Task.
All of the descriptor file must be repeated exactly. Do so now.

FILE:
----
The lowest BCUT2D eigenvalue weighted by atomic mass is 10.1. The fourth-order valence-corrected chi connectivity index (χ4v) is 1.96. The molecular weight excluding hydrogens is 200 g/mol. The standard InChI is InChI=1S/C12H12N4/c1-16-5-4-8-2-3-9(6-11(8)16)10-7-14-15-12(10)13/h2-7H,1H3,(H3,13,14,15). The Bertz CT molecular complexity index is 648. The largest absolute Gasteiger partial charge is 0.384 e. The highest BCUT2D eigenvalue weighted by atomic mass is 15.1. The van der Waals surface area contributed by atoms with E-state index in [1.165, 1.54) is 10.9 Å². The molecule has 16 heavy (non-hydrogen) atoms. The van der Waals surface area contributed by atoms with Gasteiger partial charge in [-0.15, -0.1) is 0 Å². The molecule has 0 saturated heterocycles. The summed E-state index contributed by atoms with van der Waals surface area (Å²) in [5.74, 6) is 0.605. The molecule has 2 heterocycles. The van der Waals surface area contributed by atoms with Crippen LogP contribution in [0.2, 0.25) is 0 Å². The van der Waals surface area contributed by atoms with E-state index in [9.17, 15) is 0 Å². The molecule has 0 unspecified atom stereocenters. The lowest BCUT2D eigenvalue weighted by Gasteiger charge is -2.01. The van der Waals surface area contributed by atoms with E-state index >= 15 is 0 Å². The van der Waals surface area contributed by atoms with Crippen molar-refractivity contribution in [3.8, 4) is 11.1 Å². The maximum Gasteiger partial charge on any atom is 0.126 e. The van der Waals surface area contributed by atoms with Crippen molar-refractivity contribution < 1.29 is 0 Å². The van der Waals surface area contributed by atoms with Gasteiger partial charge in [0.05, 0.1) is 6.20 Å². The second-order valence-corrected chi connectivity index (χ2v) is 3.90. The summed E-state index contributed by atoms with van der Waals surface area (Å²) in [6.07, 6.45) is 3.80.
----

The lowest BCUT2D eigenvalue weighted by atomic mass is 10.1. The fourth-order valence-corrected chi connectivity index (χ4v) is 1.96. The molecular weight excluding hydrogens is 200 g/mol. The standard InChI is InChI=1S/C12H12N4/c1-16-5-4-8-2-3-9(6-11(8)16)10-7-14-15-12(10)13/h2-7H,1H3,(H3,13,14,15). The Bertz CT molecular complexity index is 648. The largest absolute Gasteiger partial charge is 0.384 e. The highest BCUT2D eigenvalue weighted by atomic mass is 15.1. The van der Waals surface area contributed by atoms with E-state index in [1.165, 1.54) is 10.9 Å². The molecule has 16 heavy (non-hydrogen) atoms. The van der Waals surface area contributed by atoms with Gasteiger partial charge in [-0.15, -0.1) is 0 Å². The molecule has 0 saturated heterocycles. The summed E-state index contributed by atoms with van der Waals surface area (Å²) in [5.74, 6) is 0.605. The molecule has 2 heterocycles. The van der Waals surface area contributed by atoms with Crippen LogP contribution in [0.2, 0.25) is 0 Å². The van der Waals surface area contributed by atoms with E-state index in [9.17, 15) is 0 Å². The molecule has 0 unspecified atom stereocenters. The lowest BCUT2D eigenvalue weighted by Gasteiger charge is -2.01. The van der Waals surface area contributed by atoms with E-state index >= 15 is 0 Å². The van der Waals surface area contributed by atoms with Crippen molar-refractivity contribution in [3.8, 4) is 11.1 Å². The maximum Gasteiger partial charge on any atom is 0.126 e. The van der Waals surface area contributed by atoms with Crippen molar-refractivity contribution < 1.29 is 0 Å². The van der Waals surface area contributed by atoms with Gasteiger partial charge in [0.05, 0.1) is 6.20 Å². The second-order valence-corrected chi connectivity index (χ2v) is 3.90. The summed E-state index contributed by atoms with van der Waals surface area (Å²) in [6.07, 6.45) is 3.80.